It’s ‘Pollinator Week’! Save The Planet By Saving The Birds And The Bees
June 18-24, 2012 is officially National Pollinator Week, a time to focus on those critters who contribute a lot more than most people know to the great circle of life. This is the 6th annual National Pollinator Week, after the U.S. Senate’s unanimous approval and designation of the last week in June as such.
Some quarter-million kinds of flowering plants, including 75% of our crops, depend largely on animals for reproduction; the animals carry pollen (intentionally, like bees, or accidentally, like birds) from male flower parts to female flower parts, which enables the plants to produce fruits and seeds. Wind plays a lesser role in pollination.
Honey bees are probably the best-known pollinators, and they have the added benefit of making that delicious honey that humans, and bears, and so many other animals are so fond of. But bees are rapidly dying off, due to human activities such as use of pesticides and destruction of habitat.
Pesticides were developed to kill the bugs that “bug” us, but along with that convenience comes the awful toll of beneficial-insect deaths and the general poisoning of our entire life support system: this beautiful Earth.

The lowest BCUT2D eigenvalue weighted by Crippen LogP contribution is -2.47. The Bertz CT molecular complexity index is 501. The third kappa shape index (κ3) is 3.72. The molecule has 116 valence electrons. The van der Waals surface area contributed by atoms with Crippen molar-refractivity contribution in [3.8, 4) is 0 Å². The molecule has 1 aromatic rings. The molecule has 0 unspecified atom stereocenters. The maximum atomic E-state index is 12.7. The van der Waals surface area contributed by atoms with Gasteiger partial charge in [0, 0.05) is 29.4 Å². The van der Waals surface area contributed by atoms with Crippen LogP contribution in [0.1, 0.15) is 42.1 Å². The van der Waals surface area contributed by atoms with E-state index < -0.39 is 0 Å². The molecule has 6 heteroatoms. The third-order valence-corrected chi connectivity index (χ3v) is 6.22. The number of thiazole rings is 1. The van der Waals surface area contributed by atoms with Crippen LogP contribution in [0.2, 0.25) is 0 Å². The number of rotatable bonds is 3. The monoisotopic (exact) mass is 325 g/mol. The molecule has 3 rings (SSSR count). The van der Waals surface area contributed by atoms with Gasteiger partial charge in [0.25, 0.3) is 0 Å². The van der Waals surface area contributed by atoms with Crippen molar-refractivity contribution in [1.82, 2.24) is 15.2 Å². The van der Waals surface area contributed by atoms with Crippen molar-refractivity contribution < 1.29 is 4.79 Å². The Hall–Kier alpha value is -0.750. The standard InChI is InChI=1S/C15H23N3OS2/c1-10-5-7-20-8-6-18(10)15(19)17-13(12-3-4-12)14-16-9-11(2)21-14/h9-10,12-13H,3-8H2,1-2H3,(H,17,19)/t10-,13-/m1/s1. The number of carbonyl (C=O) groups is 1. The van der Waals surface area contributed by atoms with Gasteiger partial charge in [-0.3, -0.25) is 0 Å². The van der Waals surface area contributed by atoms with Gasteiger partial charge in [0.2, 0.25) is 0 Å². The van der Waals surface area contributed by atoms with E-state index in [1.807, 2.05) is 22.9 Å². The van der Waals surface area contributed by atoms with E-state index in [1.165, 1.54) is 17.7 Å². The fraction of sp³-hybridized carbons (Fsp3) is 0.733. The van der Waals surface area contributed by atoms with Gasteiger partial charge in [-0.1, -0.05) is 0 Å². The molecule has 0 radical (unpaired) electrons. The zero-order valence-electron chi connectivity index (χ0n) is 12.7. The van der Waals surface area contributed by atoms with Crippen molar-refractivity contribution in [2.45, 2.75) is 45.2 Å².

There are lots of other pollinators besides bees. Approximately 100,000 – 200,000 different animal species play a role in helping all these plants reproduce. Honey bees pollinate about $10 billion worth of U.S. crops every year, but only about 15% of the world’s food crops. More than 80% of these are pollinated by wild bees and other wildlife, such as bats, wasps, butterflies, hummingbirds, flying foxes, possums, flies, beetles, and many more.
As the pollinators are killed off by human carelessness and greed, they leave our food supply dwindling — in quantity and in quality. Climate changes very well might disrupt the flowering and migration patterns of the plants and pollinators, causing even more interruption in the food supply for humans and all other animals.
Without our little pollinator friends, there won’t be enough food to go around. Only the richest and meanest, as in ‘The Ones Who are Doing the Damage’, will have enough to eat.
And this on top of all the other kinds of environmental destruction. If enough of us care, if enough of us push back against the destruction, humanity may yet survive this generation.
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